Netflix leverages reactive system concepts to produce highly interactive and engaging User Interfaces. By using functional programming, Rx, and an intentional training method, they are able to ramp up their developers to produce reactive code quickly and with few bugs. Jafar explains how Netflix established this practice and gives a few pointers as to how your company can start its own.
Andrew Betts, founder of FT labs, discusses emerging trends in mobile development using web technologies, the benefits of developing for the web over building native, the difficulties of dealing with browsers and tooling.
The Content Security Policy specification is a mechanism web applications can use to mitigate a broad class of content injection vulnerabilities, such as cross-site scripting (XSS). Content Security Policy is a declarative policy that lets web developers inform the client about the sources from which the application expects to load resources.
Frank Greco explains the reasons behind the WebSocket standard, the current implementations, how WebSocket relates to AJAX and Comet for event driven applications, and much more.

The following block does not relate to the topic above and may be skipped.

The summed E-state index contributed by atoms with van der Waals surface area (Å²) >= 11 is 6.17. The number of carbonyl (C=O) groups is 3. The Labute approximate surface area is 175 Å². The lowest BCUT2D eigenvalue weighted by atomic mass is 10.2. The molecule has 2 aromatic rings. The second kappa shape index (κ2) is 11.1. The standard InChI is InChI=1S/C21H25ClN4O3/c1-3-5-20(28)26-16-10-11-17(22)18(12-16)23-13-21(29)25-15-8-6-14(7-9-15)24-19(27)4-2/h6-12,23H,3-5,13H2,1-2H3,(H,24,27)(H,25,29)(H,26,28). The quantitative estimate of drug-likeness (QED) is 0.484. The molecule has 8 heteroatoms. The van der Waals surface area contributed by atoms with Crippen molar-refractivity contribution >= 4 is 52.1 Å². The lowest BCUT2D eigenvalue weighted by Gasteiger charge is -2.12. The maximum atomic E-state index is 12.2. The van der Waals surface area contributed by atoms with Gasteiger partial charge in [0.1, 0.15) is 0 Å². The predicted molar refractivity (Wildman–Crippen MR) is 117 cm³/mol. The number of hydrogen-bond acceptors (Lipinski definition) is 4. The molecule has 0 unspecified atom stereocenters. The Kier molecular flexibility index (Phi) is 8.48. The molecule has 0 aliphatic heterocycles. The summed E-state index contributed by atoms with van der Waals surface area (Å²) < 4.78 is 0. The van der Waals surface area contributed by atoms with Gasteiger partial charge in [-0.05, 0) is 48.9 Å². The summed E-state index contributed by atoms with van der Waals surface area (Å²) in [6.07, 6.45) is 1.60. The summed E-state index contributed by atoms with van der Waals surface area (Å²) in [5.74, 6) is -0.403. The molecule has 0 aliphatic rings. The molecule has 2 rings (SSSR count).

Fun and Games with Enterprise Software: Tom Banks on What's New in WebSphere Liberty Profile, IBM Code Rally
Tom Banks talks about what's new in the IBM WebSphere Application Server v 8.5.5 Liberty Profile and explores how its extensible architecture allows interesting additions to "gamify" the running of enterprise software. He describes what you can do when enterprise software becomes mobile and introduces IBM Code Rally, a game which is built on top of the Liberty Profile and other IBM software.
Kevin Moore explains the motivations behind Dart, the status of the Dart language and VM, the Dart library ecosystem and much more.
Bijan Vaez explains how and why the EventMobi conference mobile app was built with HTML5 instead of native technologies, the challenges and advantages, and much more.